I scream, you scream, we all scream for remakes!
It's not easy picking one decade of horror that could do with a makeover. There's duds across the history of cinema, but the 1990s were a special time for the genre, a turning point of sorts, when slashers, monster flicks, and whatever the fuck Sleepwalkers is, had become, well, not scary. While Scream came along midway through the decade to kick it back to life, it still took time for cinema to catch up. What we were left with were a bunch of truly effective horrors and those that missed the mark. The latter, of which there are hundreds, shouldn't be discounted. No, they should be remade.
I know. Remakes are evil proof of the film industry's dwindling creativity. But there's plenty of terrific horror flicks that are themselves remakes: The Thing, Let Me In, The Crazies, The Fly, Dawn of the Dead and Psycho - ha, just kidding - are just some examples. Here's a batch from the 1990s that could also benefit from a fresh take.
17. Dr. Giggles (1992)
Dr. Giggles sounds like a prequel to Patch Adams. It's not. Don't watch it with your niece or nephew expecting frivolity and a tearjerker ending. This is about a deranged doctor - who isn't licensed to practice, by the way - on a killing rampage in his hometown. After helping his own dad do the exact same thing thirty years earlier, he escapes a mental asylum and carves up teens to extract their hearts. The butchery has something to do with reviving his dead mother but that doesn't really matter as the whole movie is an excuse for cheap medical gags.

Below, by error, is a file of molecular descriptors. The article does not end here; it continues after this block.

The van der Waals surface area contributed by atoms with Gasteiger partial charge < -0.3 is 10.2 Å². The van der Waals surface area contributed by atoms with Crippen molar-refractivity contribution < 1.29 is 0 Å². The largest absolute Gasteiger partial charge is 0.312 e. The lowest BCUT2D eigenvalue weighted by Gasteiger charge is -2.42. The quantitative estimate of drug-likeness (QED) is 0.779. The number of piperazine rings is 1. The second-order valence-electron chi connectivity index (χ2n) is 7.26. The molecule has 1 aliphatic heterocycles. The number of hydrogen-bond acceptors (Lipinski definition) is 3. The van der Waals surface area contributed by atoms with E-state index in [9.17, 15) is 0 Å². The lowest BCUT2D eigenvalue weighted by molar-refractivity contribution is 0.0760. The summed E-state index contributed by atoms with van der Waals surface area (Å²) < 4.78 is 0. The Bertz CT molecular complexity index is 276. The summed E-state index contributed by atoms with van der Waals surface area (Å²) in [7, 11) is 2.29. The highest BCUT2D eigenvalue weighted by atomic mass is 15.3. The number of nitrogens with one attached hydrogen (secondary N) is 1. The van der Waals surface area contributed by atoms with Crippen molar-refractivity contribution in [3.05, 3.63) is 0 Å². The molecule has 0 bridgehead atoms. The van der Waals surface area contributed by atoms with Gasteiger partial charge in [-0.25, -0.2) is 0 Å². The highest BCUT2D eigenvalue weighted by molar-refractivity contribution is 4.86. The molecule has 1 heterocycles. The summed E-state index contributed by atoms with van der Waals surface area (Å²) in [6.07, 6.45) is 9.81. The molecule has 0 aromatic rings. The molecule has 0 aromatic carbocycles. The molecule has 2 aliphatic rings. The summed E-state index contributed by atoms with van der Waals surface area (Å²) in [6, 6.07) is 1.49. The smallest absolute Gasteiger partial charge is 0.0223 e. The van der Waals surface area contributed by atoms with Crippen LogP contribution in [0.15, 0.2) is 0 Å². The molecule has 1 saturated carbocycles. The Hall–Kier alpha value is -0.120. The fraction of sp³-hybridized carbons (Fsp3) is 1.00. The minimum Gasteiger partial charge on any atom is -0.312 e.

There's potential for the gory elements to land with impact if the script was reworked to delete the naff comedy, and go straight for the jugular. Plus, Dr. Giggles does some proper fourth-wall breaking toward the end, which might work if used all the way through, Deadpool-style.
16. Bad Moon (1996)
Bad Moon comes across suspiciously like a blend of An American Werewolf in London and Dog Soldiers except it's no way near as creepy as either. A couple are attacked by a beast one night while camping. The girl dies, and her boyfriend Ted slays the beast but not before getting bitten. He slowly begins to wonder why everyone around him keeps dying in horrific ways, and even when he does realise that he's a werewolf, still accepts an offer from his sister to move in with her and his nephew.
There's wolf attacks galore and they're pretty darn bloody, but the biggest quibble is how bad Ted's transformation looks. It's terrible. A shame as the central idea of the movie breathes a little life into the tired lycanthrope schtick. Full moons and silver bullets are out. Weird canine-wolf relations are in. Ted's sister's dog Thor plays a large part in the movie, and it's quite clever to see this skilled pup act. If there were a little more attention paid to Thor and the gore, I'd fork out for a ticket.
15. The Faculty (1999)
This is the movie Kevin Williamson wrote post-Scream that isn't Teaching Mrs. Tingle. It could be argued that The Faculty is already a loose remake of Invasion of the Body Snatchers, fitted with hyper-aware dialogue and oh-so-trendy actors, but if that's the case Scream is a remake of every slasher it references.
Williamson's homage to the body snatcher subgenre remains a fearful examination of an alien invasion that unspools like a high school whodunnit. Director Robert Rodriguez piles on several brutal moments that seemingly come out of nowhere, the cast is sharp as a tack and there's a few nice twists to body snatcher lore. It's a good movie that could use a refresher to make it a great movie. Like the hugely-underrated Halloween H20 did for Michael Myers, there's still something in The Faculty's concept that's worth exploring again.
14. Sometimes They Come Back (1991)
Stephen King adaptations are notoriously hit and miss. Sometimes They Come Back falls somewhere between the two. It's not up there with The Shining but it carries an element from King's short story that's absent in his other flicks: tension. It's also got a fair bit in common with Christine as a schoolteacher finds himself bullied by a bunch of 'greasers' - '60s kids - who killed his brother before they died in an auto wreck. Their ghostly reappearance is the reason loads of high schoolers are being murdered because they all want to come back to life for good.